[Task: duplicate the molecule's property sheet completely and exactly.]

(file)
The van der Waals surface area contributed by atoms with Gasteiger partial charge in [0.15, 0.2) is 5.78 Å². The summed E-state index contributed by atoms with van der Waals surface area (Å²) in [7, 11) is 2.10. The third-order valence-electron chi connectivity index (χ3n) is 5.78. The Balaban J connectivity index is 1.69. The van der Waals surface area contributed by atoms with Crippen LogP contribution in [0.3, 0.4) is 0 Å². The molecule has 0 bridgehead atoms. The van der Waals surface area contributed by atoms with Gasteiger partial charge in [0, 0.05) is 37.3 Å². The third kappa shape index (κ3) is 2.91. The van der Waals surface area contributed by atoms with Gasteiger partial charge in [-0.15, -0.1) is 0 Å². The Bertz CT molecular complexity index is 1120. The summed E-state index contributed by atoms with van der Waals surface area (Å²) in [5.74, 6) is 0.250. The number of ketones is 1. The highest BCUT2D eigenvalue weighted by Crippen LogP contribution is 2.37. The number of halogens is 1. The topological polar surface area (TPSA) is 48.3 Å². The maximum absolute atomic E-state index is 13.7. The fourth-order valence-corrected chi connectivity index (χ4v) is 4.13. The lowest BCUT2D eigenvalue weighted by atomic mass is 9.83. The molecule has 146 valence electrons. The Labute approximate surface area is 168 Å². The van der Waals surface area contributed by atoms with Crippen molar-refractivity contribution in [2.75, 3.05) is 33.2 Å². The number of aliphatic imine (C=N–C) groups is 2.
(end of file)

The van der Waals surface area contributed by atoms with Gasteiger partial charge in [0.15, 0.2) is 5.78 Å². The summed E-state index contributed by atoms with van der Waals surface area (Å²) in [7, 11) is 2.10. The third-order valence-electron chi connectivity index (χ3n) is 5.78. The Balaban J connectivity index is 1.69. The van der Waals surface area contributed by atoms with Crippen LogP contribution in [0.3, 0.4) is 0 Å². The molecule has 0 bridgehead atoms. The van der Waals surface area contributed by atoms with Gasteiger partial charge in [0, 0.05) is 37.3 Å². The third kappa shape index (κ3) is 2.91. The van der Waals surface area contributed by atoms with Gasteiger partial charge in [-0.15, -0.1) is 0 Å². The Bertz CT molecular complexity index is 1120. The summed E-state index contributed by atoms with van der Waals surface area (Å²) in [5.74, 6) is 0.250. The number of ketones is 1. The highest BCUT2D eigenvalue weighted by Crippen LogP contribution is 2.37. The number of halogens is 1. The topological polar surface area (TPSA) is 48.3 Å². The maximum absolute atomic E-state index is 13.7. The fourth-order valence-corrected chi connectivity index (χ4v) is 4.13. The lowest BCUT2D eigenvalue weighted by atomic mass is 9.83. The molecule has 146 valence electrons. The Labute approximate surface area is 168 Å². The van der Waals surface area contributed by atoms with Crippen molar-refractivity contribution in [2.75, 3.05) is 33.2 Å². The number of aliphatic imine (C=N–C) groups is 2.